Schwab-Radcliffe and Ryan filed a petition for writ of mandamus in the 1st Court, arguingthat Dupuy abused his discretion by disqualifying Schwab-Radcliffe from representing Ryan, in his blanket disqualification order and by signing the order of contempt.
In its opinion, the 1st Court concluded that Dupuy abused his discretion by disqualifying Schwab-Radcliffe without providing notice or a hearing.
“Thus, we hold that the trial court abused its discretion when it disqualified Schwab-Radcliff from representing Ryan in the underlying divorce action and from representing clients in family law cases in the County Court at Law No. 3 while she servesas an associate judge in the district court,” wrote Justice Laura Carter Higley in an opinion joined by Chief Justice Sherry Radack and Justice Michael Massengale.
A footnote in the opinion notes that, “Our holding should not be interpreted to suggest that Schwab-Radcliffe should or should not be disqualified, only that the trial court has no discretion to disqualify Schwab-Radcliffe without notice and a proper hearing.”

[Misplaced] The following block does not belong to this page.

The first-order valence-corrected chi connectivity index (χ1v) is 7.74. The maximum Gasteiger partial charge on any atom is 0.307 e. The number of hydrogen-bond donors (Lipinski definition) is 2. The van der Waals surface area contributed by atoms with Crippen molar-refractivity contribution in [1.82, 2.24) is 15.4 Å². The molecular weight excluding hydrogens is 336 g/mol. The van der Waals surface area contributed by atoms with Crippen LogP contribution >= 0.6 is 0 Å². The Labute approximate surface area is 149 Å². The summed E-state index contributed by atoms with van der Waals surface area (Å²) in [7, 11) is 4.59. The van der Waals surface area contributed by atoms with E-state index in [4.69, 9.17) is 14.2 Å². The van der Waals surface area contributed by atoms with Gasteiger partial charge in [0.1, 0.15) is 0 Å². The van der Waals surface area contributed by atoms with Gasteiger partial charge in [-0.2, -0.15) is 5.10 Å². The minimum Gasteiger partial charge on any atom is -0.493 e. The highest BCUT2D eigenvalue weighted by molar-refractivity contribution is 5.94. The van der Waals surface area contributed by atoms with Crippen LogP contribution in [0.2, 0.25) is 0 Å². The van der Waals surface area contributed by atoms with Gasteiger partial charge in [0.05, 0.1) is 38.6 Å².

The opinion also found that Dupuy abused his discretion for finding Schwab-Radcliffe in contempt and directed him to vacate the disqualification and contempt orders.
On Jan. 18, Dupuy held a hearing in In the Matter of the Marriage of Peter James Ryan and Cecelia Marie Ryan to determine if Schwab-Radcliffe should be disqualified from representing family law clients, including Cecelia Ryan, while also employed as associate family law judge in Galveston County. Dupuy recessed the hearing after none of the parties showed up.